A Nun's Life welcomes guest blogger Sister Belinda Monahan, OSB, who writes about her experience of being an archaeologist and a Sister with the Benedictine Sisters of Chicago, Illinois.
When I was a postulant, I spent several months in my office in the basement of the house of formation sorting "heavy fractions" from a flotation tank. This is an archaeological task of combing through piles of small stones in order to find the occasional small beads or fragments of bone and ceramics. "It's so monastic!" my formation director noted as she saw me one afternoon. It took me awhile to figure out what she meant, but the more I reflected on her comment, the more I realized that the task did encapsulate many of the elements which draw me to monastic life.
Although sorting through these samples is a dull task, it is one step along an archaeological process which allows me to tell the stories of people who lived in the past. While some of the Sisters in my community at first struggled with the idea of archeology as my ministry, one later observed, "You collect and record information about people's daily lives. That's exactly what Benedictines have been doing since the Dark Ages." Although my methods differ dramatically compared to back then, this commitment to learning and documenting people’s lives has been part of the Benedictine tradition for thousands of years, and I am grateful to be a part of it and to be able to pass it on.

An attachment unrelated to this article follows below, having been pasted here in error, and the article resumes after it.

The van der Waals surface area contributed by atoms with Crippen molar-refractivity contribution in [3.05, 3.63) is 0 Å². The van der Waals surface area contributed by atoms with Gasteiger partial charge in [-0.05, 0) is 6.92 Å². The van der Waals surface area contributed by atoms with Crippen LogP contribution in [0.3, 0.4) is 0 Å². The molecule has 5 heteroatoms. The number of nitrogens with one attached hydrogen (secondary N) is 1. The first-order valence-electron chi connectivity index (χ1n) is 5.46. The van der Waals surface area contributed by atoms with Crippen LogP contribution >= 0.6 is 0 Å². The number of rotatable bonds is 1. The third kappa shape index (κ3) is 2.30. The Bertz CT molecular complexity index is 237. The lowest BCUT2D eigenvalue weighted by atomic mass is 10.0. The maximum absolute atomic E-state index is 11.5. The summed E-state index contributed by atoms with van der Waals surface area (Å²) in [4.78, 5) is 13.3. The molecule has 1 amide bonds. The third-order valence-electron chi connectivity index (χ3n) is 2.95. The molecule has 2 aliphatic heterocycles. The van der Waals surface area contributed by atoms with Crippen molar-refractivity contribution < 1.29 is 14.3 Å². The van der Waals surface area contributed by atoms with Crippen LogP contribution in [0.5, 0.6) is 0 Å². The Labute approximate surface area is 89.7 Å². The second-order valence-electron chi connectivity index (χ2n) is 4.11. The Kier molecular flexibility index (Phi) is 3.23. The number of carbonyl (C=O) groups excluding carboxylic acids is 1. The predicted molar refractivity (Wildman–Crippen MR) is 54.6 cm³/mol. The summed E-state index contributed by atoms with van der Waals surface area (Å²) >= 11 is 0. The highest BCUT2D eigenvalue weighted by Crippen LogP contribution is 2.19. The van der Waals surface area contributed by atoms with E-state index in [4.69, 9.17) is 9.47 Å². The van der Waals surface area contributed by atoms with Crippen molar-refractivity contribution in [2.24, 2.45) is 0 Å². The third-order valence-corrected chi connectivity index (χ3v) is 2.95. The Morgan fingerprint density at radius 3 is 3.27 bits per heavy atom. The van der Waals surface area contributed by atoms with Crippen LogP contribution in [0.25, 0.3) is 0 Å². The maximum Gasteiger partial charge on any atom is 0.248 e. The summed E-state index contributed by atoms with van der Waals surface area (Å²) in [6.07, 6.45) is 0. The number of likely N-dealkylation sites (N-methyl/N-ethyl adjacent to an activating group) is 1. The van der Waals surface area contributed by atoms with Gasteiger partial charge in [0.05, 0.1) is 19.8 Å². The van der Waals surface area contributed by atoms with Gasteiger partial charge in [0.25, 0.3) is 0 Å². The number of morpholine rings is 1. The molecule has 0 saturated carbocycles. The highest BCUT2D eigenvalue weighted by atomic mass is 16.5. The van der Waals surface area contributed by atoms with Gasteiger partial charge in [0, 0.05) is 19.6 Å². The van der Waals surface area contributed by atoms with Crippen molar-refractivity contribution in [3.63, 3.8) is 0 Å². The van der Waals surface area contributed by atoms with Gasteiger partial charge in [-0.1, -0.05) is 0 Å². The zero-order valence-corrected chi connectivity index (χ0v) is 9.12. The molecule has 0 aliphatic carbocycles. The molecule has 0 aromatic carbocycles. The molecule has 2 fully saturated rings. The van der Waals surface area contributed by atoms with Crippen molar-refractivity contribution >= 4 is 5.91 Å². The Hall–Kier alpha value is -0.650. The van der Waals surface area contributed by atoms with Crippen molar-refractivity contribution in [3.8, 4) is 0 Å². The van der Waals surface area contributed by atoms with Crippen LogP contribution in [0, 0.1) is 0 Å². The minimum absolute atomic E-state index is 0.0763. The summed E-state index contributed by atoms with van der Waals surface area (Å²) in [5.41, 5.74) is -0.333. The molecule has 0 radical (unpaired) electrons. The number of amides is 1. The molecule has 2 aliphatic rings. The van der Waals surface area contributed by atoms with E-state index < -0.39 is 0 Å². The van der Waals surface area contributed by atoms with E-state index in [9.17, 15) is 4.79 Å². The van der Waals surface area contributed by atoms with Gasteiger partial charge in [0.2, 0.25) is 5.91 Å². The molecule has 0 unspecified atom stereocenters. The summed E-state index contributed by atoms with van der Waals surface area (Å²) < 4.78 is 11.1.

For me, finding a community, and even more so an entire order, which values my vocation to tell the stories of those in the past has been a huge gift that monasticism has given me. Sorting heavy fraction is also essentially a solitary activity, but it leaves room for community and prayer. The task can be left at pretty much any stage in the process and picked up again at any time. Monasticism revolves around Liturgy of the Hours, which both provides support and creates demands for community life. My community prays up to four times daily and this formal recitation of psalms punctuates my days.
I prayed Liturgy of the Hours on my own (or in small groups) before I entered. However, the community commitment to this prayer calls me to both greater accountability and a deeper understanding of this form of prayer. It challenges me to place community--both my specific monastic community and the wider human community--at the center of my life and helps me grow in understanding in what living as community means. Neither a commitment to history nor Liturgy of the Hours, nor a sense of community is exclusive to monastic life.
I suspect that most religious communities share all of these values in one form or another. But for me, living in a monastic community has allowed me to shape my life around these values and to share them with the wider world, even in small ways like the sorting of an archaeological sample!
What values shape your life?